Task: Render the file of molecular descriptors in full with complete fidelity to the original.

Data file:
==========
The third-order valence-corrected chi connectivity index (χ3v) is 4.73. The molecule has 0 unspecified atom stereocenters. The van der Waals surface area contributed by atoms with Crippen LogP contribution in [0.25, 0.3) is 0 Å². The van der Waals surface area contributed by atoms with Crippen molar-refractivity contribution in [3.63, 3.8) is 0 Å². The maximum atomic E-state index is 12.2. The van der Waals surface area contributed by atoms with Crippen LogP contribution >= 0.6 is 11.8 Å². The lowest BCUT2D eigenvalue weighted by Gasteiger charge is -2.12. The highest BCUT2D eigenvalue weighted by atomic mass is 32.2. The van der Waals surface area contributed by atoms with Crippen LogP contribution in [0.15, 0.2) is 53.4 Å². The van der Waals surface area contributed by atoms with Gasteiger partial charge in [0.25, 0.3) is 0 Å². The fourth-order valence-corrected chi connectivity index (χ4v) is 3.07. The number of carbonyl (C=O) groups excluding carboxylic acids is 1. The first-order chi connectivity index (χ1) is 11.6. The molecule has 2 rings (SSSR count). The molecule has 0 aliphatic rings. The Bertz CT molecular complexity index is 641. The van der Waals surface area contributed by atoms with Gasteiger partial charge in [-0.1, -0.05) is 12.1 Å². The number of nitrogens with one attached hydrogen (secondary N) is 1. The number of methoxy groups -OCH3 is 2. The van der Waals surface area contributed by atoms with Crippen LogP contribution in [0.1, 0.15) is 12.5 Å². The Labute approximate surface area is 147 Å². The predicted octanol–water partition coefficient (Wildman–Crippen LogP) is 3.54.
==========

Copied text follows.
The third-order valence-corrected chi connectivity index (χ3v) is 4.73. The molecule has 0 unspecified atom stereocenters. The van der Waals surface area contributed by atoms with Crippen LogP contribution in [0.25, 0.3) is 0 Å². The van der Waals surface area contributed by atoms with Crippen molar-refractivity contribution in [3.63, 3.8) is 0 Å². The maximum atomic E-state index is 12.2. The van der Waals surface area contributed by atoms with Crippen LogP contribution >= 0.6 is 11.8 Å². The lowest BCUT2D eigenvalue weighted by Gasteiger charge is -2.12. The highest BCUT2D eigenvalue weighted by atomic mass is 32.2. The van der Waals surface area contributed by atoms with Crippen LogP contribution in [0.15, 0.2) is 53.4 Å². The van der Waals surface area contributed by atoms with Gasteiger partial charge in [0.25, 0.3) is 0 Å². The fourth-order valence-corrected chi connectivity index (χ4v) is 3.07. The number of carbonyl (C=O) groups excluding carboxylic acids is 1. The first-order chi connectivity index (χ1) is 11.6. The molecule has 2 rings (SSSR count). The molecule has 0 aliphatic rings. The Bertz CT molecular complexity index is 641. The van der Waals surface area contributed by atoms with Gasteiger partial charge in [-0.1, -0.05) is 12.1 Å². The number of nitrogens with one attached hydrogen (secondary N) is 1. The number of methoxy groups -OCH3 is 2. The van der Waals surface area contributed by atoms with Crippen LogP contribution in [0.1, 0.15) is 12.5 Å². The Labute approximate surface area is 147 Å². The predicted octanol–water partition coefficient (Wildman–Crippen LogP) is 3.54.